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Unity Kindle Edition
|Length: 432 pages||Word Wise: Enabled||Enhanced Typesetting: Enabled|
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Unity can be perceived as a “young adult” novel and frankly I think it would do very well with that demographic. The characters are all young adults, teens and even children…and they very well may save the world! There is plenty of action from the start, some fun and interesting sci-fi and a good dose of well-placed Deus Ex Machina. There are also some very deep and well developed themes about a person’s purpose in life, strength through hardship, overcoming one’s deepest fears and teamwork through the combination of unique skill sets manifested in different people with different personalities and abilities.
My only criticism is the length…it is too short. A lot of time is spent developing the plot and developing the complexities that are F-Bomb’s personality. This development is crucial to the story but it seems as if the ending becomes rushed. In addition, I personally found there to be little emotional investment in the secondary characters to the point where their eventual fates had little effect on me as the reader. This could have been solved with more detail or development of their backstories. The novel reads quickly so the additional length would not have been detracting.
Unity is listed under Jeremy’s bibliography as a “stand alone” novel but it is fairly clear that this will not be the case. There are too many questions left unanswered. Overall however, the story is highly entertaining, the unanswered questions are enough of a hook to create a demand for more and I, for one, look forward to seeing where F-Bomb goes from here and how the fate of the world and humanity play out in the hands of a teenage girl with some serious rage issues (and a giant robot at her disposal). If it turns out that Unity is a stand lone novel I would be very disappointed. (Edited - I have been informed that Unity will not be a stand alone - THIS IS GREAT NEWS!!)
Think about it: Kaiju? Done in Godzilla and Robinson's own (fantastic) Nemesis series. Giant robot tech? We've seen that in such various works as Gundam, Titanfall, and even Power Rangers. Kaiju vs. Giant Mech? Already accomplished in Del Toro's epic (and, I think, unfairly treated) "Pacific Rim" and once again covered in the 4th Nemesis book, Project Hyperion. Teens and kids stuck in some fictional setting, left to fend for themselves? Hunger Games already accomplished that, which was a copy of Battle Royale which was clearly influenced by William Golding's perennial classic Lord of the Flies. Hell, even malevolent entities from outer space, intent on destroying humanity has been done to death in nearly every damn sci-fi film since "The Day the Earth Stood Still". Add all that up with a distinctive YA feel, and a feminine protagonist who has a massively cliched chip on her shoulder and I was seriously afraid that Unity had that very great potential to be Robinson's third strike in a row.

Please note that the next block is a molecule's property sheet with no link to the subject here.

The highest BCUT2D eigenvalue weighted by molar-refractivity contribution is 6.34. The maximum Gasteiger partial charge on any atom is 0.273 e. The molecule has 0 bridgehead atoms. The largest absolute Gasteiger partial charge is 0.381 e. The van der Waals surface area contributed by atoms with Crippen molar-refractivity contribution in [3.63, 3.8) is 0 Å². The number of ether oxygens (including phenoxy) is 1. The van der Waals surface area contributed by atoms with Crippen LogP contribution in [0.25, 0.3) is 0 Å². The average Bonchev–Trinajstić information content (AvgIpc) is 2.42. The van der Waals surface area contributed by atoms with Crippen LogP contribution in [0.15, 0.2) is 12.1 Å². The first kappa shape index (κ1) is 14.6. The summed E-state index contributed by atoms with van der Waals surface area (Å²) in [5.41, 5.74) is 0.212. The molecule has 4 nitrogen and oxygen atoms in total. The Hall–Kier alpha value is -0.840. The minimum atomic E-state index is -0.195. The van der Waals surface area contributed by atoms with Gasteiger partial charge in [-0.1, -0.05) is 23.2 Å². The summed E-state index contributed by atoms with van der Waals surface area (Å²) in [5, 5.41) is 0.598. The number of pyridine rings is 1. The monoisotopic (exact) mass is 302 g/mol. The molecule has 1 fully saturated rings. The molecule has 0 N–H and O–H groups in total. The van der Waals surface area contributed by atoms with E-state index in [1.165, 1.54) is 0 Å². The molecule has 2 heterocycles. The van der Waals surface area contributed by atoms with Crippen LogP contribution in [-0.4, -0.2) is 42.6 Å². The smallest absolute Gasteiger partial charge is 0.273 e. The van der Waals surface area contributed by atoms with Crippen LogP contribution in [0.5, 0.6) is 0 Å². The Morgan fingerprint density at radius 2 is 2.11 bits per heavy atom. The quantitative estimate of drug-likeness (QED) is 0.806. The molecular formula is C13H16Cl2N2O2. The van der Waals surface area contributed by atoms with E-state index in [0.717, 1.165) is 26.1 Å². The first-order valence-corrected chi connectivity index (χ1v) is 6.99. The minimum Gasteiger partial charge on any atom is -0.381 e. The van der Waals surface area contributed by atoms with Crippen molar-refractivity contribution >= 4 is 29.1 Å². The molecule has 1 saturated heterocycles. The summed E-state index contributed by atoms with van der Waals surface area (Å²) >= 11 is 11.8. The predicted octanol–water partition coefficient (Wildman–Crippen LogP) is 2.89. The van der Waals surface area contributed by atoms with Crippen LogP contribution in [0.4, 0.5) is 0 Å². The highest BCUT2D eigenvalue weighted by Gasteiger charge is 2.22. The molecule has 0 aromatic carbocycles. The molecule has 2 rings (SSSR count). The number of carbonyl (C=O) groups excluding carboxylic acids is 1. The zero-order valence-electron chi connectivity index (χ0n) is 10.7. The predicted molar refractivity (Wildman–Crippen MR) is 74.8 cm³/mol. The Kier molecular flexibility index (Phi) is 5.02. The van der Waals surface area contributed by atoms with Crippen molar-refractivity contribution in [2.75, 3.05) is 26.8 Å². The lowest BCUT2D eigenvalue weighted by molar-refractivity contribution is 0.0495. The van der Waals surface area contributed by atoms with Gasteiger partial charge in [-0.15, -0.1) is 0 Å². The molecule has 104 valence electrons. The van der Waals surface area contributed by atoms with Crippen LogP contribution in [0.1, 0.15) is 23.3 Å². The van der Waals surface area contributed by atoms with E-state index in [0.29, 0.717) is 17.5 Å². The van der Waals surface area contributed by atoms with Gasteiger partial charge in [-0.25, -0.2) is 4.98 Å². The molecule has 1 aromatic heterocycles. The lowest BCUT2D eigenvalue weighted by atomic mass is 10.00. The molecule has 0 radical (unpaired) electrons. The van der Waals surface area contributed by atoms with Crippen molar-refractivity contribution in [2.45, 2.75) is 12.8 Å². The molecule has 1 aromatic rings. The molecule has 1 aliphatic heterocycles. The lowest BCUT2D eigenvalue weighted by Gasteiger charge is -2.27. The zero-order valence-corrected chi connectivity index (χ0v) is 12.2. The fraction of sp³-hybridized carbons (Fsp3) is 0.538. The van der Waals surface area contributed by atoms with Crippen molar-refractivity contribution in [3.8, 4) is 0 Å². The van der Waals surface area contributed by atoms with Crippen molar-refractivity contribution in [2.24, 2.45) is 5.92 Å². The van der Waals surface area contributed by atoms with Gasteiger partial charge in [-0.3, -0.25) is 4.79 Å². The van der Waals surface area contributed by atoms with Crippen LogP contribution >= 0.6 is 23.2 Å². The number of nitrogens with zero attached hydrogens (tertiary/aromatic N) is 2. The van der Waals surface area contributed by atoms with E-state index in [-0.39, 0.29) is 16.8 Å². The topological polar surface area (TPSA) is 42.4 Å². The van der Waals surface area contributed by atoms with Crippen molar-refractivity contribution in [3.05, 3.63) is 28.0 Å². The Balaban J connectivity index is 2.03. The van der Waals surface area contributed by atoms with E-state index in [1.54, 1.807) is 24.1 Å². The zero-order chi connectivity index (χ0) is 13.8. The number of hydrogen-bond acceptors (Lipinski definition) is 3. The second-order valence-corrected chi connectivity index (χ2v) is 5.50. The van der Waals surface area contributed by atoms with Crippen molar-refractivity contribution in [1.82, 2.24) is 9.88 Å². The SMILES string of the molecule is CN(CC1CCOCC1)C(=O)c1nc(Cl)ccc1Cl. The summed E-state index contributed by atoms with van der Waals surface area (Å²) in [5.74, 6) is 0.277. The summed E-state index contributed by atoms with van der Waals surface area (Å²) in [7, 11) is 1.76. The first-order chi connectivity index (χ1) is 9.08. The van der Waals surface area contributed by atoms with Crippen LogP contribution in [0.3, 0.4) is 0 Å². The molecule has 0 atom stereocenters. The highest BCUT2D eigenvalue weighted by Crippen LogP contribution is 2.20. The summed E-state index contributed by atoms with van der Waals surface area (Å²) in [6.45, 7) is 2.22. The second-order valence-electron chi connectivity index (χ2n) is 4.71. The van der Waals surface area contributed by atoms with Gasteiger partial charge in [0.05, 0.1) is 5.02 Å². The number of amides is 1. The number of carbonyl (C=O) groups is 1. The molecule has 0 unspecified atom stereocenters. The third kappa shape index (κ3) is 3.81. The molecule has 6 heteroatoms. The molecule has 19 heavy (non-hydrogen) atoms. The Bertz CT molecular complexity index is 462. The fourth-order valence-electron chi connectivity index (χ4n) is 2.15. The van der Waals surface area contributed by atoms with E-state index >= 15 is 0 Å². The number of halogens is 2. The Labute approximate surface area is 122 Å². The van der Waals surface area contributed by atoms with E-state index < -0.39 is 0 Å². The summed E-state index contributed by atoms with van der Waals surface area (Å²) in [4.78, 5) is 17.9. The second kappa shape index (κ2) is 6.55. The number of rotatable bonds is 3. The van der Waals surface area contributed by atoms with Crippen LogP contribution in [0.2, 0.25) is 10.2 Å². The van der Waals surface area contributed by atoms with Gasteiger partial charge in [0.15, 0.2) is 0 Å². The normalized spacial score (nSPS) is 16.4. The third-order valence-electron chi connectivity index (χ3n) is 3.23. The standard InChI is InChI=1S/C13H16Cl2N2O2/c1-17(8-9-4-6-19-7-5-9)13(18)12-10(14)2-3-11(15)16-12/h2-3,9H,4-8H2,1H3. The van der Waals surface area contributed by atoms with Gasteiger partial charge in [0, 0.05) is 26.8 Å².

I think it's pretty safe to say that from my obvious 5 star rating, Unity was, instead, one of Robinson's best books in years. Well ok, maybe it's not quite as great as Apocalypse Machine (another Kaiju book, BTW), or as crazy as SecondWorld (then again, that one was my very first Robinson novels and will always be one of my favorites), but dammit, Robinson somehow does what he always seems to do: take 5,000 crazy and competing ideas, churn them all up in the literary blender that is his brain, and write a story that is an exciting amalgamation of genres and is, at its essence, an absolute joy to read.
Unity, while borrowing all the aforementioned plot devices and ideas still manages to be completely original, once again, not really a surprise, considering who wrote the thing. Robinson takes everything and makes it his own, from psy-controlled robots to a 500 foot tall species of aliens, hellbent on devouring all life on Earth. This in and of itself was already done well, but throw that in with page after page of non-stop action, and the constant thought of what in the hell Robinson can do to top himself was flat out perfect. Give this kind of story to any other author (even ones more well-known and more successful) and it'd be a recipe for disaster. In the hands of Robinson, this book (and eventual trilogy, if rumors are to be believed) should go down as one of the best of all time.